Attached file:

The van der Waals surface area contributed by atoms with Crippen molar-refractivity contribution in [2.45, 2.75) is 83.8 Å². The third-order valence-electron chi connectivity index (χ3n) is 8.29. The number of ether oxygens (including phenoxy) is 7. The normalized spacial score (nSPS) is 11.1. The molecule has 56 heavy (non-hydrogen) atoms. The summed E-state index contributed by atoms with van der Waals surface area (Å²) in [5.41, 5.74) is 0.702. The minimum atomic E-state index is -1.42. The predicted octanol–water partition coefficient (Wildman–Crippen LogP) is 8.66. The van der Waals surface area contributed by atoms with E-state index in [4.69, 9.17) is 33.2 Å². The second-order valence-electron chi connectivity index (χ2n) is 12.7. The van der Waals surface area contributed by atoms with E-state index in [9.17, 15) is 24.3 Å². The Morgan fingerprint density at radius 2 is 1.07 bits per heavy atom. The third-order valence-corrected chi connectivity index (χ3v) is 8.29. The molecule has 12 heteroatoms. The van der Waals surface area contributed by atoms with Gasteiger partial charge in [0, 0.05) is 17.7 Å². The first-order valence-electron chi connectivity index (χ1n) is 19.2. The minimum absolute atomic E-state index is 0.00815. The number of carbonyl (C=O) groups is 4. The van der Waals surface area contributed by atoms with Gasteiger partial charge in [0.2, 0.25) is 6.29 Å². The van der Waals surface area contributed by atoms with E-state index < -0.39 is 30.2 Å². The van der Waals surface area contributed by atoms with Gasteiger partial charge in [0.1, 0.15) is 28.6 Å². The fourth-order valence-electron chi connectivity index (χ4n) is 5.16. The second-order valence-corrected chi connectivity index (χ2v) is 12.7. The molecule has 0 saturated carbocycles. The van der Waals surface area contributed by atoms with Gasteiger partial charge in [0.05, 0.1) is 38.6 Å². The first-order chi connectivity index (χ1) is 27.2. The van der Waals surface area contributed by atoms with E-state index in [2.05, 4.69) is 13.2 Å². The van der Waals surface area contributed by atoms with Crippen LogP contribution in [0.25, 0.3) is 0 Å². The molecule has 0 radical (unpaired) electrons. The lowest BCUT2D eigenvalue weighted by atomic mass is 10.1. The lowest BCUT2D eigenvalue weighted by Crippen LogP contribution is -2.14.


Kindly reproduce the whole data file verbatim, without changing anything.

The van der Waals surface area contributed by atoms with Crippen molar-refractivity contribution in [2.45, 2.75) is 83.8 Å². The third-order valence-electron chi connectivity index (χ3n) is 8.29. The number of ether oxygens (including phenoxy) is 7. The normalized spacial score (nSPS) is 11.1. The molecule has 56 heavy (non-hydrogen) atoms. The summed E-state index contributed by atoms with van der Waals surface area (Å²) in [5.41, 5.74) is 0.702. The minimum atomic E-state index is -1.42. The predicted octanol–water partition coefficient (Wildman–Crippen LogP) is 8.66. The van der Waals surface area contributed by atoms with E-state index in [4.69, 9.17) is 33.2 Å². The second-order valence-electron chi connectivity index (χ2n) is 12.7. The van der Waals surface area contributed by atoms with E-state index in [9.17, 15) is 24.3 Å². The Morgan fingerprint density at radius 2 is 1.07 bits per heavy atom. The third-order valence-corrected chi connectivity index (χ3v) is 8.29. The molecule has 12 heteroatoms. The van der Waals surface area contributed by atoms with Gasteiger partial charge in [0, 0.05) is 17.7 Å². The first-order valence-electron chi connectivity index (χ1n) is 19.2. The minimum absolute atomic E-state index is 0.00815. The number of carbonyl (C=O) groups is 4. The van der Waals surface area contributed by atoms with Gasteiger partial charge in [0.2, 0.25) is 6.29 Å². The van der Waals surface area contributed by atoms with E-state index < -0.39 is 30.2 Å². The van der Waals surface area contributed by atoms with Gasteiger partial charge in [0.1, 0.15) is 28.6 Å². The fourth-order valence-electron chi connectivity index (χ4n) is 5.16. The second-order valence-corrected chi connectivity index (χ2v) is 12.7. The molecule has 0 saturated carbocycles. The van der Waals surface area contributed by atoms with Gasteiger partial charge in [0.05, 0.1) is 38.6 Å². The first-order chi connectivity index (χ1) is 27.2. The van der Waals surface area contributed by atoms with E-state index in [2.05, 4.69) is 13.2 Å². The van der Waals surface area contributed by atoms with Crippen LogP contribution in [0.25, 0.3) is 0 Å². The molecule has 0 radical (unpaired) electrons. The lowest BCUT2D eigenvalue weighted by atomic mass is 10.1. The lowest BCUT2D eigenvalue weighted by Crippen LogP contribution is -2.14.